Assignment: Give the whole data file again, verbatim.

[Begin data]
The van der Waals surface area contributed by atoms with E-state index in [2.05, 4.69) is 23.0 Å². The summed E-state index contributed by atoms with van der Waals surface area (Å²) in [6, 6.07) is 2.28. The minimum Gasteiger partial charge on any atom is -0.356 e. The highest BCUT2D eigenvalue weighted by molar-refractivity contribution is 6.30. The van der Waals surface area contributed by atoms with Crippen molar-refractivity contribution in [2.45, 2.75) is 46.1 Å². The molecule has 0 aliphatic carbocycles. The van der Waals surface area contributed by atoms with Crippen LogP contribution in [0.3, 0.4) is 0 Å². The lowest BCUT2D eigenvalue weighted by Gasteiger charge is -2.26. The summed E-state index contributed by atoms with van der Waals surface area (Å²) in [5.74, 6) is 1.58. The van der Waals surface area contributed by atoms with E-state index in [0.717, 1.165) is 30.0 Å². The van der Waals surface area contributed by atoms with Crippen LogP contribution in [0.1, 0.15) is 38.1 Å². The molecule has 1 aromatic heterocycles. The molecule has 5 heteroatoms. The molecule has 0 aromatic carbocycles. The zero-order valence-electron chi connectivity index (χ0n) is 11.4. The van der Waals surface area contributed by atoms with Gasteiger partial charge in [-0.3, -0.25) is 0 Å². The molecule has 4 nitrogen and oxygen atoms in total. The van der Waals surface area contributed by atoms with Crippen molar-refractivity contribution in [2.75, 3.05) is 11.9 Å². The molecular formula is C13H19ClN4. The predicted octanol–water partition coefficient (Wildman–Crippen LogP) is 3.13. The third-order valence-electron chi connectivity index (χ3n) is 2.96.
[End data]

The van der Waals surface area contributed by atoms with E-state index in [2.05, 4.69) is 23.0 Å². The summed E-state index contributed by atoms with van der Waals surface area (Å²) in [6, 6.07) is 2.28. The minimum Gasteiger partial charge on any atom is -0.356 e. The highest BCUT2D eigenvalue weighted by molar-refractivity contribution is 6.30. The van der Waals surface area contributed by atoms with Crippen molar-refractivity contribution in [2.45, 2.75) is 46.1 Å². The molecule has 0 aliphatic carbocycles. The van der Waals surface area contributed by atoms with Crippen LogP contribution in [0.3, 0.4) is 0 Å². The lowest BCUT2D eigenvalue weighted by Gasteiger charge is -2.26. The summed E-state index contributed by atoms with van der Waals surface area (Å²) in [5.74, 6) is 1.58. The van der Waals surface area contributed by atoms with E-state index in [0.717, 1.165) is 30.0 Å². The van der Waals surface area contributed by atoms with Crippen LogP contribution in [0.1, 0.15) is 38.1 Å². The molecule has 1 aromatic heterocycles. The molecule has 5 heteroatoms. The molecule has 0 aromatic carbocycles. The zero-order valence-electron chi connectivity index (χ0n) is 11.4. The van der Waals surface area contributed by atoms with Gasteiger partial charge in [-0.3, -0.25) is 0 Å². The molecule has 4 nitrogen and oxygen atoms in total. The van der Waals surface area contributed by atoms with Crippen molar-refractivity contribution in [2.75, 3.05) is 11.9 Å². The molecular formula is C13H19ClN4. The predicted octanol–water partition coefficient (Wildman–Crippen LogP) is 3.13. The third-order valence-electron chi connectivity index (χ3n) is 2.96.